Constituent Relationship Management (CRM) as Strategy: Moving from Lists - Notes

Submitted by Sarah Pullman on Wed, 2007-10-03 16:50

Led by Jon Stahl and Tate Hausman

Notes by Cristen Perks

Effective uses of CRM (What people would like out of the ideal CRM):
- CRM as operating system built by direct input from users/constituents.
- CRM as collaborative workspace
- "Trigger" events that initiate proactive human action
- Event driven messaging - sequences initiated based on individual action (e.g. Dell)
--- Predefined sequences of engagement asks
- Cross platform marketing among organizations (danger: privacy issues)
--- Failed example:  America Votes 2004 coordinated canvassing (political world is ahead here and is working from a public list)
--- Creates a lot of demand for content
- More aggregation of public data from/about constituents
- Groups coming together to support each others ends/campaigns (coordination)
--- Who gets to control who gets to talk?
--- Even intra-organizational turf issues must be addressed

Example of collaboration: Washington State Priorities for a Healthy Washington
 - Must start with objectives

"curriculum based approach"
--providing information on demand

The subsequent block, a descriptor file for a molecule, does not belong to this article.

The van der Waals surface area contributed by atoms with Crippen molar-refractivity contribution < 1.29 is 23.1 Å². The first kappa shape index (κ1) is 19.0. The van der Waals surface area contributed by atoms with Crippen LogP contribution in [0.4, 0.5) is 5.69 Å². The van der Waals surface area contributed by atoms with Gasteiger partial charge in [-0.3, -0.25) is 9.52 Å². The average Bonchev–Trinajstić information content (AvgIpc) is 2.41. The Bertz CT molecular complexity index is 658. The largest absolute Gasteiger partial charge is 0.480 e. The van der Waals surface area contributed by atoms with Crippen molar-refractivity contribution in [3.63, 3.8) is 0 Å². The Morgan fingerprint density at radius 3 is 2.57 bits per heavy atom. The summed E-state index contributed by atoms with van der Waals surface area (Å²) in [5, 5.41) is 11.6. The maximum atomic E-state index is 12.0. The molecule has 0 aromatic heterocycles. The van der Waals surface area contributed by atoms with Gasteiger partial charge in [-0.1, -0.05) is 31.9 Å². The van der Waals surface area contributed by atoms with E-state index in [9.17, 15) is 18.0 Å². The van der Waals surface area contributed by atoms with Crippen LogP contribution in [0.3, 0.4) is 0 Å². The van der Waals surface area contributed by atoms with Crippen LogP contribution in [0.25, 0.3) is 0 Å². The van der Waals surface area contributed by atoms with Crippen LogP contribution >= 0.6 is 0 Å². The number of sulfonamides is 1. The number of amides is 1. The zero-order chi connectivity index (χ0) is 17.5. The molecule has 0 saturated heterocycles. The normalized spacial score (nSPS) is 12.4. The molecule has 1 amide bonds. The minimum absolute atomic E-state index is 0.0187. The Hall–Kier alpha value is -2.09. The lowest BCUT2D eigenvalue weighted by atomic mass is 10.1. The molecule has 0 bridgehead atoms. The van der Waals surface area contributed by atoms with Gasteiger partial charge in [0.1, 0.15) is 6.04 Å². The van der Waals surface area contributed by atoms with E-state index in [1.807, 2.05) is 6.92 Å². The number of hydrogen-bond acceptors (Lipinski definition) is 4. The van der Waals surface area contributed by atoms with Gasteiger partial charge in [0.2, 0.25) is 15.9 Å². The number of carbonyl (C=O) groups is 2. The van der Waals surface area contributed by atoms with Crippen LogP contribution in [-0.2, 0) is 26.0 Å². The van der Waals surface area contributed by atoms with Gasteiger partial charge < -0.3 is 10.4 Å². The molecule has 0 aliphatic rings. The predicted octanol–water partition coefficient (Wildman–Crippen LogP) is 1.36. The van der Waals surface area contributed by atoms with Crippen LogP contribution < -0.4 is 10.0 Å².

--predict what's going to happen in the future (based on CRM data)

--expressed interest
--behavior  -> most predictive!

What to track:
--keep track of skills!!
--who people know (relationships)

Tension between silo'd data
--Only collect what you can act on

Transactions vs relationship

How do we figure out what people want and give it to them?
--being of service to our constituents

Online volunteering ("crowd sourcing")
-- e.g.  distributed phone banking

1.  Privacy and friends (self-organized session)
2.  Collaborative lists in WA and beyond (dinner tonight)
3.  Network-centric organizing - facilitating other relationships


"This conference is small enough to really learn from the other attendees, and is very focussed on online social change, and what it takes to make it happen. It's very well facilitated and structured, with constant learning opportunities – and that's why I've returned year after year."
Eric Squair